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From:Warren Young Date:October 15 2008 7:37pm
Subject:Re: Using MySQL++ with lots and lots of data
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Rick Gutleber wrote:
> However, that leads me to another question.  I was all ready to start 
> knocking this thing out, but I realized each of the insert( ), replace( 
> ), etc calls in class Query puts a single query into the stream which 
> gets executed when you call execute( ).  But now we are creating a 
> situation where one call to insert( ) could result in multiple queries.  
> We are doing so, among other things, to avoid exceeding the maximum 
> packet size.  If I call execute( ) with, which in turn calls 
> mysql_real_query( ) which requires multi-statement execution to be 
> turned on to process multiple statements at once.  I would guess that 
> maximum packet size would apply to the compound statement not each 
> individual one.

First, there's no reason for multi-statements.  An insert with multiple 
values() blocks is not multi-statements.  It's just a single statement 
inserting multiple rows.  See Query::insert(Iter, Iter) for the syntax. 
  Note the lack of semicolons in the SQL.

Second, this flavor of insert() will insert immediately, without 
requiring an execute() call.  In effect, it calls execute() internally, 
as many times as necessary to insert the entire container.  Perhaps it 
should be called insertfrom() to avoid confusion?

It occurs to me that you should probably wrap the whole thing in a 
transaction.  If you're halfway through the container and an INSERT 
fails, you shouldn't leave the DB with half a container's worth of data 
inserted.  The BEGIN statement should be wrapped in a NoExceptions block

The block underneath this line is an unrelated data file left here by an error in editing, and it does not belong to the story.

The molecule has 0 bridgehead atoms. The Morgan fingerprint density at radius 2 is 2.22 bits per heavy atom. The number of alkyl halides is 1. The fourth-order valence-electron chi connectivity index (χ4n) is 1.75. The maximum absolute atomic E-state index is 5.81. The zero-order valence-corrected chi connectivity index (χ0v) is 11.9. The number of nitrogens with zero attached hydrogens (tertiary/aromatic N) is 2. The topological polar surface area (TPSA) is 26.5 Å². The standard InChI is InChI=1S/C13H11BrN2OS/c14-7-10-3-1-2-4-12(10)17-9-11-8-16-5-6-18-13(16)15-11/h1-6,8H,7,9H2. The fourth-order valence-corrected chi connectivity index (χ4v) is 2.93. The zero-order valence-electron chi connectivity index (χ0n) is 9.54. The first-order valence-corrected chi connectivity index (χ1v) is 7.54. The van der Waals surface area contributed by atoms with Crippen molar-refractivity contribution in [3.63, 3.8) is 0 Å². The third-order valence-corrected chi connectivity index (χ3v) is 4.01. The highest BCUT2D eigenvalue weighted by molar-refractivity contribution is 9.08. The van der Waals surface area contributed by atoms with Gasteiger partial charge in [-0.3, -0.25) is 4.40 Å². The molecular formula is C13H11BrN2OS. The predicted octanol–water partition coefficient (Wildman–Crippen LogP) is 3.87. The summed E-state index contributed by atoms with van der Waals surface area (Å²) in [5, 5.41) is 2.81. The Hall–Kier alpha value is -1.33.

so it doesn't break insert[from]() if the DB engine isn't capable of 
transactions.  If the BEGIN succeeds, set a flag that tells you to call 
ROLLBACK or COMMIT -- no sense trying to call them if the BEGIN failed. 
  If an INSERT fails, roll back the transaction and throw a BadQuery, 
just as execute() would for a single-row insert.  Remember to save the 
error you get from the INSERT before calling ROLLBACK, as that will 
reset the last-error code.

> Query::insert( Iter & it, Policy policy ) {

I think you should pass the policy object as a pointer, so you can pass 
0 to get default behavior, and so you can pass a pointer to a static 
instance where that is sensible.  Some policy objects will probably 
carry state that gets changed by the insertion process, and so shouldn't 
be static.  Others will never change, so there's no point creating 
identical copies again and again.
Thread
Using MySQL++ with lots and lots of dataRick Gutleber13 Oct
  • Re: Using MySQL++ with lots and lots of dataAndrew Sayers14 Oct
  • Re: Using MySQL++ with lots and lots of dataWarren Young14 Oct
    • Re: Using MySQL++ with lots and lots of dataRick Gutleber14 Oct
      • Re: Using MySQL++ with lots and lots of dataWarren Young15 Oct
        • Re: Using MySQL++ with lots and lots of dataRick Gutleber15 Oct
          • Re: Using MySQL++ with lots and lots of dataWarren Young15 Oct
            • Re: Using MySQL++ with lots and lots of dataRick Gutleber15 Oct
              • Re: Using MySQL++ with lots and lots of dataWarren Young15 Oct